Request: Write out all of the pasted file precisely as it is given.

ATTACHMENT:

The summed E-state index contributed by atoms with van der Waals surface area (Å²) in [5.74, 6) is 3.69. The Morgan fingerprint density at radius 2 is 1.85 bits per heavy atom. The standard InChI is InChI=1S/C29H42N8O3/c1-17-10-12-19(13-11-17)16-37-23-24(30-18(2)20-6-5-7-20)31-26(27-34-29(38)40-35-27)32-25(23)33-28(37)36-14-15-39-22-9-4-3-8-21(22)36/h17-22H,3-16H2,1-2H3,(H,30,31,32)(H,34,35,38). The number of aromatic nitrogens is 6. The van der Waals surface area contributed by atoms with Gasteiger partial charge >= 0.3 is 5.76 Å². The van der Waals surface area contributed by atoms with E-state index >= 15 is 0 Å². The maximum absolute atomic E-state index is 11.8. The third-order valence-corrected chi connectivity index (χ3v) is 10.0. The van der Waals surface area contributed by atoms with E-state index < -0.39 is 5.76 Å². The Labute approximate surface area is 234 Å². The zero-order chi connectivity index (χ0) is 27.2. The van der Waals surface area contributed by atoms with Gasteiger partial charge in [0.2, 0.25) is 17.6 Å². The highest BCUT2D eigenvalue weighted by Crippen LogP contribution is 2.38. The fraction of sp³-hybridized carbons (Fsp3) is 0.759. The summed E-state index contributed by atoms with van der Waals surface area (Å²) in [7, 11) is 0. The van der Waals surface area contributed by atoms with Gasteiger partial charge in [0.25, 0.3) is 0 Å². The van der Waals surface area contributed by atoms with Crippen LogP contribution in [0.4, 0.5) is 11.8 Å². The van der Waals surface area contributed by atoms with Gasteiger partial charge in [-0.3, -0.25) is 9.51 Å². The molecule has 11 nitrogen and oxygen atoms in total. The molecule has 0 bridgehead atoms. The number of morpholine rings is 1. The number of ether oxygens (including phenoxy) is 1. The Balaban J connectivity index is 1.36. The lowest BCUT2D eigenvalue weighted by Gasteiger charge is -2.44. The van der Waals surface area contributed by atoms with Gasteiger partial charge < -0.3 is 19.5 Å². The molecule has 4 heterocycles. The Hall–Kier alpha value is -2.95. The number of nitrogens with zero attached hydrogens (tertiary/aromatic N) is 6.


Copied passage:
The summed E-state index contributed by atoms with van der Waals surface area (Å²) in [5.74, 6) is 3.69. The Morgan fingerprint density at radius 2 is 1.85 bits per heavy atom. The standard InChI is InChI=1S/C29H42N8O3/c1-17-10-12-19(13-11-17)16-37-23-24(30-18(2)20-6-5-7-20)31-26(27-34-29(38)40-35-27)32-25(23)33-28(37)36-14-15-39-22-9-4-3-8-21(22)36/h17-22H,3-16H2,1-2H3,(H,30,31,32)(H,34,35,38). The number of aromatic nitrogens is 6. The van der Waals surface area contributed by atoms with Gasteiger partial charge >= 0.3 is 5.76 Å². The van der Waals surface area contributed by atoms with E-state index >= 15 is 0 Å². The maximum absolute atomic E-state index is 11.8. The third-order valence-corrected chi connectivity index (χ3v) is 10.0. The van der Waals surface area contributed by atoms with E-state index < -0.39 is 5.76 Å². The Labute approximate surface area is 234 Å². The zero-order chi connectivity index (χ0) is 27.2. The van der Waals surface area contributed by atoms with Gasteiger partial charge in [0.2, 0.25) is 17.6 Å². The highest BCUT2D eigenvalue weighted by Crippen LogP contribution is 2.38. The fraction of sp³-hybridized carbons (Fsp3) is 0.759. The summed E-state index contributed by atoms with van der Waals surface area (Å²) in [7, 11) is 0. The van der Waals surface area contributed by atoms with Gasteiger partial charge in [0.25, 0.3) is 0 Å². The van der Waals surface area contributed by atoms with Crippen LogP contribution in [0.4, 0.5) is 11.8 Å². The van der Waals surface area contributed by atoms with Gasteiger partial charge in [-0.3, -0.25) is 9.51 Å². The molecule has 11 nitrogen and oxygen atoms in total. The molecule has 0 bridgehead atoms. The number of morpholine rings is 1. The number of ether oxygens (including phenoxy) is 1. The Balaban J connectivity index is 1.36. The lowest BCUT2D eigenvalue weighted by Gasteiger charge is -2.44. The van der Waals surface area contributed by atoms with Gasteiger partial charge < -0.3 is 19.5 Å². The molecule has 4 heterocycles. The Hall–Kier alpha value is -2.95. The number of nitrogens with zero attached hydrogens (tertiary/aromatic N) is 6.